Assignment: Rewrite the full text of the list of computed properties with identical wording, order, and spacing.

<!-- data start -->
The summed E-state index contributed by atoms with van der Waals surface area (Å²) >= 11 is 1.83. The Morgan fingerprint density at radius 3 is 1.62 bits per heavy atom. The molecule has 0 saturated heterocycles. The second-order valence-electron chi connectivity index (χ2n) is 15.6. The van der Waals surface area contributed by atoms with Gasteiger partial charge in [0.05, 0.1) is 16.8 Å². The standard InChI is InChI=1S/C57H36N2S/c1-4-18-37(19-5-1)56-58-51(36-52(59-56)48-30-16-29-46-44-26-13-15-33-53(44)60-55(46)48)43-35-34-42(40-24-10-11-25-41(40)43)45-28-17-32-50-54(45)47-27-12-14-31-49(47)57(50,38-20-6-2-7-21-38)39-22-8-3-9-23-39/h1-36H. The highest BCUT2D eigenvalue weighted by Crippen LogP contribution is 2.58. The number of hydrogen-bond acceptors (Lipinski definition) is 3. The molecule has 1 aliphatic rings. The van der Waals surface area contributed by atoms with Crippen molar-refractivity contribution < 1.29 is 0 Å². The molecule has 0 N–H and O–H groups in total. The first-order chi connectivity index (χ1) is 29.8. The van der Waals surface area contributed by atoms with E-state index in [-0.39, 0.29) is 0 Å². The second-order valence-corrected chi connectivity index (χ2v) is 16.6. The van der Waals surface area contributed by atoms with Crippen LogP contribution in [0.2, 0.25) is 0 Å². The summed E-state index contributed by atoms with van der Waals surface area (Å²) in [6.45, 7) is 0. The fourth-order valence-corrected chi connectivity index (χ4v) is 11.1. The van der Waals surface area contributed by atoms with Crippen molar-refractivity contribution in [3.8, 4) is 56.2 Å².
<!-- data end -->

The summed E-state index contributed by atoms with van der Waals surface area (Å²) >= 11 is 1.83. The Morgan fingerprint density at radius 3 is 1.62 bits per heavy atom. The molecule has 0 saturated heterocycles. The second-order valence-electron chi connectivity index (χ2n) is 15.6. The van der Waals surface area contributed by atoms with Gasteiger partial charge in [0.05, 0.1) is 16.8 Å². The standard InChI is InChI=1S/C57H36N2S/c1-4-18-37(19-5-1)56-58-51(36-52(59-56)48-30-16-29-46-44-26-13-15-33-53(44)60-55(46)48)43-35-34-42(40-24-10-11-25-41(40)43)45-28-17-32-50-54(45)47-27-12-14-31-49(47)57(50,38-20-6-2-7-21-38)39-22-8-3-9-23-39/h1-36H. The highest BCUT2D eigenvalue weighted by Crippen LogP contribution is 2.58. The number of hydrogen-bond acceptors (Lipinski definition) is 3. The molecule has 1 aliphatic rings. The van der Waals surface area contributed by atoms with Crippen molar-refractivity contribution < 1.29 is 0 Å². The molecule has 0 N–H and O–H groups in total. The first-order chi connectivity index (χ1) is 29.8. The van der Waals surface area contributed by atoms with E-state index in [-0.39, 0.29) is 0 Å². The second-order valence-corrected chi connectivity index (χ2v) is 16.6. The van der Waals surface area contributed by atoms with Crippen LogP contribution in [0.2, 0.25) is 0 Å². The summed E-state index contributed by atoms with van der Waals surface area (Å²) in [6.45, 7) is 0. The fourth-order valence-corrected chi connectivity index (χ4v) is 11.1. The van der Waals surface area contributed by atoms with Crippen molar-refractivity contribution in [3.8, 4) is 56.2 Å².